That's the thing, there are lots of people who know exactly how to do advanced maintenance on their cars, but the cars are now made to be hooked up into a diagnostic machine, (one of the reason I prefer older cars, no sensors to fail or give false signals due to not being reset)

sorry, just venting about the rip off main dealers....



#23 OP Gerowen

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Posted 12 July 2014 - 17:12

That's the thing, there are lots of people who know exactly how to do advanced maintenance on their cars, but the cars are now made to be hooked up into a diagnostic machine, (one of the reason I prefer older cars, no sensors to fail or give false signals due to not being reset)

sorry, just venting about the rip off main dealers....

First time I changed the oil in our '06 Ford Explorer, I was not aware that there was a computerized oil timer.  It started flashing "Oil Change Recommended" a few weeks after I changed it and I had to look up how to reset it.  Luckily it did not require connecting to the computer with a code reader, you could do it through the menus on the computer on the dash, but things are getting more and more complicated any more.  It's one reason that I've clung to my old 1999 Dodge Dakota.  It has a computer that operates the trip meters, odometer, fuel injectors, O2 sensors and a few other things, but it is not nearly as embedded in the car as it is in newer vehicles.  I will admit though, it is handy to have all those sensors available.  On several occasions I've had a turning lamp go out on the Explorer for some reason throughout the course of an evening when I wasn't driving, and when I got in the next morning the computer would tell me to check it, or to check tire pressure (usually caused by cold weather causing the tires to contract) or that a door isn't quite shut completely.  It's nice to have the car helping keep an eye on things, but I'm really not a fan of the computer actually being in charge of controlling mechanical parts like the gas pedal, it makes me nervous having had one bad experience already, so I'll cling to my older truck as long as I can.  When and if it throws a rod I'll replace it, but I know how to replace valve seals, pistons and piston rings and things of that nature, so I'll keep it running until the frame rusts out from under it or the head/block cracks.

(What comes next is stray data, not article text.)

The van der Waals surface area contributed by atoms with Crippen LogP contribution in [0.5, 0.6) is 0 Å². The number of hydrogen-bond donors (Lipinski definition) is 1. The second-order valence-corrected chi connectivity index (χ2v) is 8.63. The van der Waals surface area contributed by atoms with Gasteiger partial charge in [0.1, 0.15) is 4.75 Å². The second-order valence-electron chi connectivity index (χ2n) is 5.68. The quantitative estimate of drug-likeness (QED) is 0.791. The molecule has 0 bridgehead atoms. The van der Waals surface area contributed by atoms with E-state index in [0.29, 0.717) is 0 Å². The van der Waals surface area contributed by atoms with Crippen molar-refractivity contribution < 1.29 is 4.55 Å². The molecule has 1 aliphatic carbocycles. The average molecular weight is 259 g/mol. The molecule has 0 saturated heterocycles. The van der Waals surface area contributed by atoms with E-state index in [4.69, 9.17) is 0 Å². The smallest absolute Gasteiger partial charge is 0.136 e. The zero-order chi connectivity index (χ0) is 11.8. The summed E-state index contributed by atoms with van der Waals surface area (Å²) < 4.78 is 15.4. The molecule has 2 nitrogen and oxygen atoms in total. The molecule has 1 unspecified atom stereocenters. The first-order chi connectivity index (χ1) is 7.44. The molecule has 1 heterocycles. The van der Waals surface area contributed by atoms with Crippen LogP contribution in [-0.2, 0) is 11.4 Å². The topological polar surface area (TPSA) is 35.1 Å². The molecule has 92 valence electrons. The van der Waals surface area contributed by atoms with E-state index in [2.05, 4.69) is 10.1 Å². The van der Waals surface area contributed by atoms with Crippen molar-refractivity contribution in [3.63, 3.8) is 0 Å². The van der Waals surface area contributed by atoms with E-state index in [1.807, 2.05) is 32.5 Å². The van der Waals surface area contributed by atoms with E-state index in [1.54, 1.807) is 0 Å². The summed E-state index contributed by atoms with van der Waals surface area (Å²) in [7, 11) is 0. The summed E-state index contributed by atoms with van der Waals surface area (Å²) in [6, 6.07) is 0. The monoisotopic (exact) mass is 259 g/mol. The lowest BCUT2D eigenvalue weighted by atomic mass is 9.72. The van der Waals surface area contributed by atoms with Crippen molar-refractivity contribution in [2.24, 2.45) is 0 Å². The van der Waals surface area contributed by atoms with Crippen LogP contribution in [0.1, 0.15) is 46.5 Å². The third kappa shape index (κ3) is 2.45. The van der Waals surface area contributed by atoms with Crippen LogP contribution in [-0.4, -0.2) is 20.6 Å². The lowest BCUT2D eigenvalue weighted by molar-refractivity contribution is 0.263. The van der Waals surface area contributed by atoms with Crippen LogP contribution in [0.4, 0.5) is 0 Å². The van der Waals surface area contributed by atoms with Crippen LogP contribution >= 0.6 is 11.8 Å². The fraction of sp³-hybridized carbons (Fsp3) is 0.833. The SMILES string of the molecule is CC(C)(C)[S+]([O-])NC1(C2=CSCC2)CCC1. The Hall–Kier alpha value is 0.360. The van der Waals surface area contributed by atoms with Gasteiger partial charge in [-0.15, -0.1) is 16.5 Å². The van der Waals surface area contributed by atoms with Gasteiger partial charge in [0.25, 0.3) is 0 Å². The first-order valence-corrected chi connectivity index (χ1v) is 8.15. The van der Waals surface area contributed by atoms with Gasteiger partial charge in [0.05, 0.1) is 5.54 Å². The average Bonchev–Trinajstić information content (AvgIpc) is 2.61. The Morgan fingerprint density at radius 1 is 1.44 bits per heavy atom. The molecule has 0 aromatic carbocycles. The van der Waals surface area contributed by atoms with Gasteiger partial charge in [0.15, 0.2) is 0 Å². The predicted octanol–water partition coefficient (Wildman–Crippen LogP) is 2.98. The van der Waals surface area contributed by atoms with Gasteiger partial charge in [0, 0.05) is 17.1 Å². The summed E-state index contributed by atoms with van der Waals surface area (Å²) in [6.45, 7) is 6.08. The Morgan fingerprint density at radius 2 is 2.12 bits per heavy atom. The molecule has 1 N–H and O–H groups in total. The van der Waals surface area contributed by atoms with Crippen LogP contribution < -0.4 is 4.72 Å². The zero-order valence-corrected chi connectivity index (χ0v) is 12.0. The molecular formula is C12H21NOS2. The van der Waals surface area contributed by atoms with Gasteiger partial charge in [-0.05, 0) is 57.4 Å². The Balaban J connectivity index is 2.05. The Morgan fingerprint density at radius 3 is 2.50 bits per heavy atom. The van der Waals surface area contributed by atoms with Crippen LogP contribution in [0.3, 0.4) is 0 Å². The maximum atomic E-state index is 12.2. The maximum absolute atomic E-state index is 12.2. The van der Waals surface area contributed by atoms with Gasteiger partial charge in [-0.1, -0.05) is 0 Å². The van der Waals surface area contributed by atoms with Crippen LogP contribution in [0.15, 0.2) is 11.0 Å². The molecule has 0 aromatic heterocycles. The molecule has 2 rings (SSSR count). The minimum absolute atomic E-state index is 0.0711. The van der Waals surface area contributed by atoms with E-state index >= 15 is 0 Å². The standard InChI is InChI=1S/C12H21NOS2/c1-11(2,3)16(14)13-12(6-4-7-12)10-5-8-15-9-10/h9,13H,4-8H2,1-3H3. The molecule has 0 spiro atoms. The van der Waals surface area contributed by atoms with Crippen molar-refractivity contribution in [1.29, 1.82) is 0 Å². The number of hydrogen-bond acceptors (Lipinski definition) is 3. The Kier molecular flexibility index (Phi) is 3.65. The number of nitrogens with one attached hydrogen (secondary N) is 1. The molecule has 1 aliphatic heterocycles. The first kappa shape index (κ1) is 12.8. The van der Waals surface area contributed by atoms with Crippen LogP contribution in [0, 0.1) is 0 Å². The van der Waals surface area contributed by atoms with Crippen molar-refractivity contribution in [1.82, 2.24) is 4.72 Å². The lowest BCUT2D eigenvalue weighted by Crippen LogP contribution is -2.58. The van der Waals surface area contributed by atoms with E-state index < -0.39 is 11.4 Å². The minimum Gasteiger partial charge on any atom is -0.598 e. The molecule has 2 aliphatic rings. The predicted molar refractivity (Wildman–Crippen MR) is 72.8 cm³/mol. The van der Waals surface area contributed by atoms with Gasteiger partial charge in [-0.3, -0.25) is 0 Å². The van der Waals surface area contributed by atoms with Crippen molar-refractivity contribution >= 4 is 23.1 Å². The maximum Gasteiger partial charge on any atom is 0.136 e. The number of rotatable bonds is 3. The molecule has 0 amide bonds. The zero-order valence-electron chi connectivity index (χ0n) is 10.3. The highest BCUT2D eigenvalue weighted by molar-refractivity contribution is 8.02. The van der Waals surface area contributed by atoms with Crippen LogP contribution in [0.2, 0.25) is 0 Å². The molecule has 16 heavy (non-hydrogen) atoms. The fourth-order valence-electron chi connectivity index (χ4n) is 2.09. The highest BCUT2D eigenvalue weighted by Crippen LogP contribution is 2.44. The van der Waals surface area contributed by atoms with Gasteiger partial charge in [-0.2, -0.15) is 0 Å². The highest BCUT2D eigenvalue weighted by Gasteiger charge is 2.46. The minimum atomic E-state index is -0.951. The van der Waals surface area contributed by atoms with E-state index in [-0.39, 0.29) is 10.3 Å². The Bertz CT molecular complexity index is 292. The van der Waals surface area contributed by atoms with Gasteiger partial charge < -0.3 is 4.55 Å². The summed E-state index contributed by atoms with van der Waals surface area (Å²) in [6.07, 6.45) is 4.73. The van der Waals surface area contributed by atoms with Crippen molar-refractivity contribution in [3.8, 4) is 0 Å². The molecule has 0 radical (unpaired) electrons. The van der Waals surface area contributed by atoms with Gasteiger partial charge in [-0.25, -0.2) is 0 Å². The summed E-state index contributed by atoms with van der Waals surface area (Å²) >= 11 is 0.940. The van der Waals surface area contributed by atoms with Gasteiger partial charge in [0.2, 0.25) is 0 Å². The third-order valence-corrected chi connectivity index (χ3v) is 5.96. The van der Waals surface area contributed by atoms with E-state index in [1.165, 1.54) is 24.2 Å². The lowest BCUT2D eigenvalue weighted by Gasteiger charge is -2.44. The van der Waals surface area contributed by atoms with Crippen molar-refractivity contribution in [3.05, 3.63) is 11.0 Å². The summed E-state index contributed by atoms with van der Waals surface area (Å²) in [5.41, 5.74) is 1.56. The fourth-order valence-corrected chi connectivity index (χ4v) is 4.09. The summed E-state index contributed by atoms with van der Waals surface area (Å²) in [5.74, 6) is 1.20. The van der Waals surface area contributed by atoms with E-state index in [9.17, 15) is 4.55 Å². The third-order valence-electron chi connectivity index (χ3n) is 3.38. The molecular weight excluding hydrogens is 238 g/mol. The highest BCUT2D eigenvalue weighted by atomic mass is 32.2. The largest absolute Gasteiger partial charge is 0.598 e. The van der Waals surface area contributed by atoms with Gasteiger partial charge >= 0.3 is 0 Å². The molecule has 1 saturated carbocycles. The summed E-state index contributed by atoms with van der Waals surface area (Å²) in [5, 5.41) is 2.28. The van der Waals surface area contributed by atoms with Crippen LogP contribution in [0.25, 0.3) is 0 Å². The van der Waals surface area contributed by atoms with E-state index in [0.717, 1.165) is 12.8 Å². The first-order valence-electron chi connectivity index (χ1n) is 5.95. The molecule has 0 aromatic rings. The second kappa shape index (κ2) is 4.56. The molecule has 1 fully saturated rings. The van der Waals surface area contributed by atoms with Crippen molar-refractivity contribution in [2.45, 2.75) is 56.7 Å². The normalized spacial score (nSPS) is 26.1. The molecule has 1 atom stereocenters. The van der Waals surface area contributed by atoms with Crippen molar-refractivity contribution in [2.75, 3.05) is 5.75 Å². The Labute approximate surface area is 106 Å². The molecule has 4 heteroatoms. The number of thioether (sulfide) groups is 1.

Interesting. So the solenoid's positive terminal is connected directly to the battery's, and the negative side is what is switched through a relay? I doubt it. There should have been no power on the positive terminal. As mentioned, all components are usually grounded via the chassis (so should the solenoid).

The end result is that it was positively charged, so touching it with a metal filter wrench that was also contacting the negatively charged oil filter/engine caused a short.  I have no reason to lie about it.  If you look at the solenoid in the picture, there is a 3rd wire (white with red stripe) connected about halfway down the side of the solenoid.  I'm guessing that operates an internal relay on the solenoid itself, but I'm not sure.



#24 T3X4S

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Posted 12 July 2014 - 17:48

I know people that bought theirs several years ago and have had great luck with them.

...and your point is ?